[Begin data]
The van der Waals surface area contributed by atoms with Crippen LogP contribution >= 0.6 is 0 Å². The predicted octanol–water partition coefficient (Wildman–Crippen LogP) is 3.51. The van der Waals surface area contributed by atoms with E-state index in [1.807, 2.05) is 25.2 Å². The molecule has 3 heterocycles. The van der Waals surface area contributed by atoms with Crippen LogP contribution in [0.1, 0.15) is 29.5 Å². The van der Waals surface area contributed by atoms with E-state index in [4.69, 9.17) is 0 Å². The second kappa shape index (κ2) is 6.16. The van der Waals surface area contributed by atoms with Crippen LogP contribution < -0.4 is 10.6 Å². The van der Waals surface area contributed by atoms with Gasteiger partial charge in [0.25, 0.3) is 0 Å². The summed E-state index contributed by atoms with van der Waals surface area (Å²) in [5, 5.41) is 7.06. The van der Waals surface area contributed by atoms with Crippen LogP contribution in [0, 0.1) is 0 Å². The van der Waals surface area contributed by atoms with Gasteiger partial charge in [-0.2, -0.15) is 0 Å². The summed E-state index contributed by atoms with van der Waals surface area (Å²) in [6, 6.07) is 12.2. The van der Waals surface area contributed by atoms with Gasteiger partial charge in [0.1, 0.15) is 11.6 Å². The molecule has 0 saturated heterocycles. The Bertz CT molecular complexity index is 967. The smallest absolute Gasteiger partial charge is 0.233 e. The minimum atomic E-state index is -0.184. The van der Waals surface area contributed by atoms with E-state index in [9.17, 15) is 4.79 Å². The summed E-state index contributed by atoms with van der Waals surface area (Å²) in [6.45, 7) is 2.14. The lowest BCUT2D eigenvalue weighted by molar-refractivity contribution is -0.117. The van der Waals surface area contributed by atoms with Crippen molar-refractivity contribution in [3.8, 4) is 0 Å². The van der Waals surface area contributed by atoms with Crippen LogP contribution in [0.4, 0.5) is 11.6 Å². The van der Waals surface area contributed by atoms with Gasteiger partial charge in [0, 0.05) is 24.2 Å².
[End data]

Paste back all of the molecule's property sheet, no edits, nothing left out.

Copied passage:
The van der Waals surface area contributed by atoms with Crippen LogP contribution >= 0.6 is 0 Å². The predicted octanol–water partition coefficient (Wildman–Crippen LogP) is 3.51. The van der Waals surface area contributed by atoms with E-state index in [1.807, 2.05) is 25.2 Å². The molecule has 3 heterocycles. The van der Waals surface area contributed by atoms with Crippen LogP contribution in [0.1, 0.15) is 29.5 Å². The van der Waals surface area contributed by atoms with E-state index in [4.69, 9.17) is 0 Å². The second kappa shape index (κ2) is 6.16. The van der Waals surface area contributed by atoms with Crippen LogP contribution < -0.4 is 10.6 Å². The van der Waals surface area contributed by atoms with Gasteiger partial charge in [0.25, 0.3) is 0 Å². The summed E-state index contributed by atoms with van der Waals surface area (Å²) in [5, 5.41) is 7.06. The van der Waals surface area contributed by atoms with Crippen LogP contribution in [0, 0.1) is 0 Å². The van der Waals surface area contributed by atoms with Gasteiger partial charge in [-0.2, -0.15) is 0 Å². The summed E-state index contributed by atoms with van der Waals surface area (Å²) in [6, 6.07) is 12.2. The van der Waals surface area contributed by atoms with Gasteiger partial charge in [0.1, 0.15) is 11.6 Å². The molecule has 0 saturated heterocycles. The Bertz CT molecular complexity index is 967. The smallest absolute Gasteiger partial charge is 0.233 e. The minimum atomic E-state index is -0.184. The van der Waals surface area contributed by atoms with E-state index in [9.17, 15) is 4.79 Å². The summed E-state index contributed by atoms with van der Waals surface area (Å²) in [6.45, 7) is 2.14. The lowest BCUT2D eigenvalue weighted by molar-refractivity contribution is -0.117. The van der Waals surface area contributed by atoms with Crippen molar-refractivity contribution in [3.8, 4) is 0 Å². The van der Waals surface area contributed by atoms with Crippen LogP contribution in [0.4, 0.5) is 11.6 Å². The van der Waals surface area contributed by atoms with Gasteiger partial charge in [0, 0.05) is 24.2 Å².